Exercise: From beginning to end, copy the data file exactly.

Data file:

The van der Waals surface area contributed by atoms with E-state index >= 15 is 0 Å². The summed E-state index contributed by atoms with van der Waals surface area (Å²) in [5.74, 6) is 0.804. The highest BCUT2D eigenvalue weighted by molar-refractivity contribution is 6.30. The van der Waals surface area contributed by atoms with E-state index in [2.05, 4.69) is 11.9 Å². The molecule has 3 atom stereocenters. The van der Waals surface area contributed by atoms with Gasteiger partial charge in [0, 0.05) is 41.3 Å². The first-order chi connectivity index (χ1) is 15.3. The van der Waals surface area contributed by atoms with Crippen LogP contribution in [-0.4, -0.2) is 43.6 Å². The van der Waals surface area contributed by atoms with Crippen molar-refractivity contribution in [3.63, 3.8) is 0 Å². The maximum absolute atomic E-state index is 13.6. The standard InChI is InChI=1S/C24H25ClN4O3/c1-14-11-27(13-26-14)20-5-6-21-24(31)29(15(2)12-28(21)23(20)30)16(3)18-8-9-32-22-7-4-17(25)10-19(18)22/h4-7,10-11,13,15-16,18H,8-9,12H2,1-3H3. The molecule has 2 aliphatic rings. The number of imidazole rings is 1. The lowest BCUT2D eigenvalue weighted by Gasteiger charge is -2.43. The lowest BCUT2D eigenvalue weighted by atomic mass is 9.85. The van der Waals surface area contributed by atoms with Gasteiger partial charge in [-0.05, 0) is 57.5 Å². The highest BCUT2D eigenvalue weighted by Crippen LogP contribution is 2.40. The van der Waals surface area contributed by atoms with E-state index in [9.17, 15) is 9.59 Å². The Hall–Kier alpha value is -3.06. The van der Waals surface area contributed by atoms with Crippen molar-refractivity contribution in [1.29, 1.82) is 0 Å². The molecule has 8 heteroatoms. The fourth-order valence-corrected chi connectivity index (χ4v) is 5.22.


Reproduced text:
The van der Waals surface area contributed by atoms with E-state index >= 15 is 0 Å². The summed E-state index contributed by atoms with van der Waals surface area (Å²) in [5.74, 6) is 0.804. The highest BCUT2D eigenvalue weighted by molar-refractivity contribution is 6.30. The van der Waals surface area contributed by atoms with E-state index in [2.05, 4.69) is 11.9 Å². The molecule has 3 atom stereocenters. The van der Waals surface area contributed by atoms with Gasteiger partial charge in [0, 0.05) is 41.3 Å². The first-order chi connectivity index (χ1) is 15.3. The van der Waals surface area contributed by atoms with Crippen LogP contribution in [-0.4, -0.2) is 43.6 Å². The van der Waals surface area contributed by atoms with Crippen molar-refractivity contribution in [3.63, 3.8) is 0 Å². The maximum absolute atomic E-state index is 13.6. The standard InChI is InChI=1S/C24H25ClN4O3/c1-14-11-27(13-26-14)20-5-6-21-24(31)29(15(2)12-28(21)23(20)30)16(3)18-8-9-32-22-7-4-17(25)10-19(18)22/h4-7,10-11,13,15-16,18H,8-9,12H2,1-3H3. The molecule has 2 aliphatic rings. The number of imidazole rings is 1. The lowest BCUT2D eigenvalue weighted by Gasteiger charge is -2.43. The lowest BCUT2D eigenvalue weighted by atomic mass is 9.85. The van der Waals surface area contributed by atoms with Gasteiger partial charge in [-0.05, 0) is 57.5 Å². The highest BCUT2D eigenvalue weighted by Crippen LogP contribution is 2.40. The van der Waals surface area contributed by atoms with E-state index in [9.17, 15) is 9.59 Å². The Hall–Kier alpha value is -3.06. The van der Waals surface area contributed by atoms with Crippen molar-refractivity contribution in [1.29, 1.82) is 0 Å². The molecule has 8 heteroatoms. The fourth-order valence-corrected chi connectivity index (χ4v) is 5.22.